Born: October 22, 1883 in Lewiston, Maine
Died: July 8, 1969 (aged 85) in Lewiston, Maine
Weight: 175 lbs.
Boston Americans/Red Sox (1906, 1908–1916)
Boston Red Sox (1913–1916, 1927–1929)
William Francis Carrigan, nicknamed “Rough”, started his career as a platoon catcher and played all ten seasons with the Boston Red Sox. Midway through the 1913 baseball season, he replaced Jake Stahl as manager of the defending World Series champion Red Sox as a player-manager. He then led Boston to a second-place finish in 1914 and two world championships in 1915 and 1916, compiling an 8–2 record as a manager in World Series play. Until Terry Francona duplicated the feat in 2007, he was the only manager to have won two World Series titles with Boston. Babe Ruth called Carrigan the best manager he ever played for.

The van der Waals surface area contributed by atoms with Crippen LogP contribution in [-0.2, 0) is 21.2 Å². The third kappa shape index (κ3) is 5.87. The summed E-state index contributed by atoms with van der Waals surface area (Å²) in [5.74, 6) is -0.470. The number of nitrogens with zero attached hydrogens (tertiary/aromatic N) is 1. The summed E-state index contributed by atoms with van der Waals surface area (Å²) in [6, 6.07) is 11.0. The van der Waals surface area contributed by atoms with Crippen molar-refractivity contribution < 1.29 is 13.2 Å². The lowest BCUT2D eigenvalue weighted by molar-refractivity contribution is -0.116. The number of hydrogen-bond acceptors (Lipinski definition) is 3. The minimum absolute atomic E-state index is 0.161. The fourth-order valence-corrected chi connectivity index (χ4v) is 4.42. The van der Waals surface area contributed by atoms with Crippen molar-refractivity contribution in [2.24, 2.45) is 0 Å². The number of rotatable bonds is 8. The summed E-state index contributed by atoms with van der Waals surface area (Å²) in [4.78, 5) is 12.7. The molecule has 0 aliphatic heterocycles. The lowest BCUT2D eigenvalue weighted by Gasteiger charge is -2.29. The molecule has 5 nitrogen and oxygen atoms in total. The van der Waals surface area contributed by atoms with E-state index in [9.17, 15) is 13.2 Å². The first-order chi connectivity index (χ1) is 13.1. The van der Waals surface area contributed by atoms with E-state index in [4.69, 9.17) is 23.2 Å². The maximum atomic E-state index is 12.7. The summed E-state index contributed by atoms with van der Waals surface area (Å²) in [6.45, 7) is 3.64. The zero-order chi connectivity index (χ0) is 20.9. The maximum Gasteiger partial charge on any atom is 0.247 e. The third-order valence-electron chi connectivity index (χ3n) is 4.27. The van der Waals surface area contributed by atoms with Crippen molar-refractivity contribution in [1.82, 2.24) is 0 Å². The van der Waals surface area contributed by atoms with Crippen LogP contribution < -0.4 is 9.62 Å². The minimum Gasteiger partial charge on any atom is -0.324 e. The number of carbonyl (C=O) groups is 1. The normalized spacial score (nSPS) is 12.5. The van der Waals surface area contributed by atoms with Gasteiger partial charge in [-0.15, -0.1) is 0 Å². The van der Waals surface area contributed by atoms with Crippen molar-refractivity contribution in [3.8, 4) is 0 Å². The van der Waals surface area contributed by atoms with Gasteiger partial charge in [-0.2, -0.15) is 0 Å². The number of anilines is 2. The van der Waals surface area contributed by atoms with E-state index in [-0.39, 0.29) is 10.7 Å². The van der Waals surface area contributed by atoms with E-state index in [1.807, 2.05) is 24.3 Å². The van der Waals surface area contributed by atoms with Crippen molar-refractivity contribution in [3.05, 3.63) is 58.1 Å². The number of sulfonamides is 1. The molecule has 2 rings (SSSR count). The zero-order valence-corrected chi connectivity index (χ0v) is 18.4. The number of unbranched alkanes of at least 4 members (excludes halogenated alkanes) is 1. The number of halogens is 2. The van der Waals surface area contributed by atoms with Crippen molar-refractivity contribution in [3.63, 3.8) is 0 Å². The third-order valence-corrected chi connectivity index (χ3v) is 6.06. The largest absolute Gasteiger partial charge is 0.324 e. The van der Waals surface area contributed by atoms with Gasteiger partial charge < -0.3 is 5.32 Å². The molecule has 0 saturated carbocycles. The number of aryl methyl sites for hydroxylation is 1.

Bill Carrigan was 28 years old and in his sixth season with the Boston Red Sox when Fenway Park opened her doors in 1912. Born and bred in Lewiston Maine, he was a first generation Irish Catholic immigrant whose parents immigrated before the Civil War. He attended college at Holy Cross where he played football and baseball. And it was there where he learned the trade of catching.
Known as an outstanding defensive catcher, with a pretty good stick, it was his toughness and refusal to back down that was his trademark. An excellent receiver and handler of pitchers, he was steadfast and relentless when guarding the plate and it was in that capacity where his reputation for toughness grew. He was involved with several confrontations which were simply “witnessed” by teammates, similar to a hockey fight, as he never backed down and never lost.